For many pet owners, a visit to the veterinarian can often lead to sticker shock as even routine tests and treatments can be costly.
Treating common ailments such as cruciate joint injuries in dogs can cost around $3,480 while owners faced with a furry friend that swallowed something it wasn't supposed to can expect to spend an average of $1,755, according to Petplan, a provider of veterinary health insurance. Cancer, which is diagnosed in 12 million pets annually, will set an owner back an average of $2,033.
Indeed, the American Pet Products Association estimates that pet owners will spend $16.6 billion on vet care in 2017, an increase from $15.9 billion in 2016. Spending can vary widely by state, as can be seen in this map:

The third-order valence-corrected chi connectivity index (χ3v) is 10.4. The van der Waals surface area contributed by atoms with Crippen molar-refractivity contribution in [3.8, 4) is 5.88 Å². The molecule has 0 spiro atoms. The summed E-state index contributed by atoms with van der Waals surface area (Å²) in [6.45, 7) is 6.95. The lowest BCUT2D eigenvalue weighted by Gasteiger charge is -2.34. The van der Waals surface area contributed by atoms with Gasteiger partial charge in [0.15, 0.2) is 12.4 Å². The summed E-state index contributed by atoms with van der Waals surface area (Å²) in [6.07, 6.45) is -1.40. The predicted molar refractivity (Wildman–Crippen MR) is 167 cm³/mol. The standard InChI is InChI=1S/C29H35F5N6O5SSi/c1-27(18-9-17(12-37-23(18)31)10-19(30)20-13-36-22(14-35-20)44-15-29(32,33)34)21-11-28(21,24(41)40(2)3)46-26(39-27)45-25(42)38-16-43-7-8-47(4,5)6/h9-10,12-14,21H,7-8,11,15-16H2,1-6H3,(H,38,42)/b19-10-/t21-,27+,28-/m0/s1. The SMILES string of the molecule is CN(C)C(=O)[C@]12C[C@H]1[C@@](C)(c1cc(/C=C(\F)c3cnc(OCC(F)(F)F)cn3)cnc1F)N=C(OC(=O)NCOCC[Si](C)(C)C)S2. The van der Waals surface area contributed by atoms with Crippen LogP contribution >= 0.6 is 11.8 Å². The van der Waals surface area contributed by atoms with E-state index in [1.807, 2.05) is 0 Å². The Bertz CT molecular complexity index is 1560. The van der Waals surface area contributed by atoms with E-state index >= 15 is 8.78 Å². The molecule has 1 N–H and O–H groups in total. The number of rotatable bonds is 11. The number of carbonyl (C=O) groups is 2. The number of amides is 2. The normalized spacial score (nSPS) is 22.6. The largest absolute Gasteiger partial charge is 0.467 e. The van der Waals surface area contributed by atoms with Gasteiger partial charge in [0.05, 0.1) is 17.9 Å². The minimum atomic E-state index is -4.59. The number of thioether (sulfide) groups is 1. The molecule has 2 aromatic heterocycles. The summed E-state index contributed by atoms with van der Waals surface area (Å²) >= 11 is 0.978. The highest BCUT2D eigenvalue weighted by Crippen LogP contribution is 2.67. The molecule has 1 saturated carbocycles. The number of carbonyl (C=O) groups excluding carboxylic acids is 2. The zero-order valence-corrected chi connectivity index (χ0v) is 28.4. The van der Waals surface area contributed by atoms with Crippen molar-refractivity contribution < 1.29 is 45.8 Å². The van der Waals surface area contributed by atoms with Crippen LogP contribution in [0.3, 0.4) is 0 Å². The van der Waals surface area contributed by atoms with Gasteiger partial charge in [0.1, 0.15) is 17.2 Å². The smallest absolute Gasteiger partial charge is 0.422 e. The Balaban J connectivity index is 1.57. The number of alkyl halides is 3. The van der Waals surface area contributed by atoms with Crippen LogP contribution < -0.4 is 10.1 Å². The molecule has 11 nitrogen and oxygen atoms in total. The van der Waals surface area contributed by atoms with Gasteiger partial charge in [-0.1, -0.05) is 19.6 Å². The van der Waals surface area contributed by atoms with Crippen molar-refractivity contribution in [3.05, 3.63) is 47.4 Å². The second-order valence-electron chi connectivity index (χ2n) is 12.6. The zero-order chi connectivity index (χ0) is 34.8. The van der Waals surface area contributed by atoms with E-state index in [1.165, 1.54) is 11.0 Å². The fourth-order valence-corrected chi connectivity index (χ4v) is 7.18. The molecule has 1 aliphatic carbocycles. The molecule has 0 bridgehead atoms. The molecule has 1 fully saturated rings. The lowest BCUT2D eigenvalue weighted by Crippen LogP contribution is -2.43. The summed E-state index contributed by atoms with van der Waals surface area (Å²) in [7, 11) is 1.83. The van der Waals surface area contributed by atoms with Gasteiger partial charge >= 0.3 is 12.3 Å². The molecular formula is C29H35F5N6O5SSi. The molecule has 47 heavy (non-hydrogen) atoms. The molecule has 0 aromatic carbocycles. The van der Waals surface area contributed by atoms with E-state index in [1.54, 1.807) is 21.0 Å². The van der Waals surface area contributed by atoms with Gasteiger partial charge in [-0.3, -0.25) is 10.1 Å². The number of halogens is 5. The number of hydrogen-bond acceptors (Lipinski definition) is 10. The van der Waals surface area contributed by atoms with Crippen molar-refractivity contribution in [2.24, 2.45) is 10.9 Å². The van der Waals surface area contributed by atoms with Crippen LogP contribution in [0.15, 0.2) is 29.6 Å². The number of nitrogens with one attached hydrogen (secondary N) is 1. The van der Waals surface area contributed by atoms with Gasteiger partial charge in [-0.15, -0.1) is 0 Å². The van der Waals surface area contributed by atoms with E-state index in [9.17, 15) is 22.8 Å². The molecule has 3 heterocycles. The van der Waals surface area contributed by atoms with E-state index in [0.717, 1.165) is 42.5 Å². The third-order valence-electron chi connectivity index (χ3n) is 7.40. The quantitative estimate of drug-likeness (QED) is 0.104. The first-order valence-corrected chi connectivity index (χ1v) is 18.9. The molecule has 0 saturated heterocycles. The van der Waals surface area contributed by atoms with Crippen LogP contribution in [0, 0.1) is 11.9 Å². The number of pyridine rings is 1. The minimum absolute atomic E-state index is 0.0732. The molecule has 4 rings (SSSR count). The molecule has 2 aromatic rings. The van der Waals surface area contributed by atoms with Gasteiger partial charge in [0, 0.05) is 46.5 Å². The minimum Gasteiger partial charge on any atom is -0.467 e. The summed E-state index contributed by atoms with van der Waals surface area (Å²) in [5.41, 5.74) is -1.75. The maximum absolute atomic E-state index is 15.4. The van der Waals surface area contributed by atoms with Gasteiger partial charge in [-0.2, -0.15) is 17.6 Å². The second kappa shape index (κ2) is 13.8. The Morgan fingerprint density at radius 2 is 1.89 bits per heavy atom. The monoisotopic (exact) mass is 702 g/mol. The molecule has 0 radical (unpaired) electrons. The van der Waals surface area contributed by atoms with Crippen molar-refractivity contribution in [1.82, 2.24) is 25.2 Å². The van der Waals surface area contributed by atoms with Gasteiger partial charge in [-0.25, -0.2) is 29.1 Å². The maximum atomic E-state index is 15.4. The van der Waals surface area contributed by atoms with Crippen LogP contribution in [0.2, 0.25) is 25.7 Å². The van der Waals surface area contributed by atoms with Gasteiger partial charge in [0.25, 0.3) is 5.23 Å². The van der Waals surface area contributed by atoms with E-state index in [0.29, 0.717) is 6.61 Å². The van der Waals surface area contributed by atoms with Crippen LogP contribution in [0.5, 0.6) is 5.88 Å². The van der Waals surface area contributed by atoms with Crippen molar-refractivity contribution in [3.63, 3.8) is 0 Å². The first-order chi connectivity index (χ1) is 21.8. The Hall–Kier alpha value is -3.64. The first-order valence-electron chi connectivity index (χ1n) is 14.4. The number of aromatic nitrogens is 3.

According to Petplan, about a dozen jurisdictions including California, Hawaii and Washington, D.C., are the most expensive for vet care, averaging more than $1,400 annually. North Dakota and Arkansas have average vet costs of $769 each and are tied in Petplan's ranking for the least expensive states. Around 1 percent of pet owners have insurance on their four-legged companions.
"Most pet parents will probably be surprised to learn that the average bill for unexpected care can range from nearly $800 to $1,500 ... and the reality is that every six seconds a pet parent is handed a bill for more than $3,000," Petplan Veterinary Manager Elyse Cannon said in a press release . "Today's veterinary medicine is quite advanced, so there are almost as many treatments available to furry friends as there are in human healthcare. "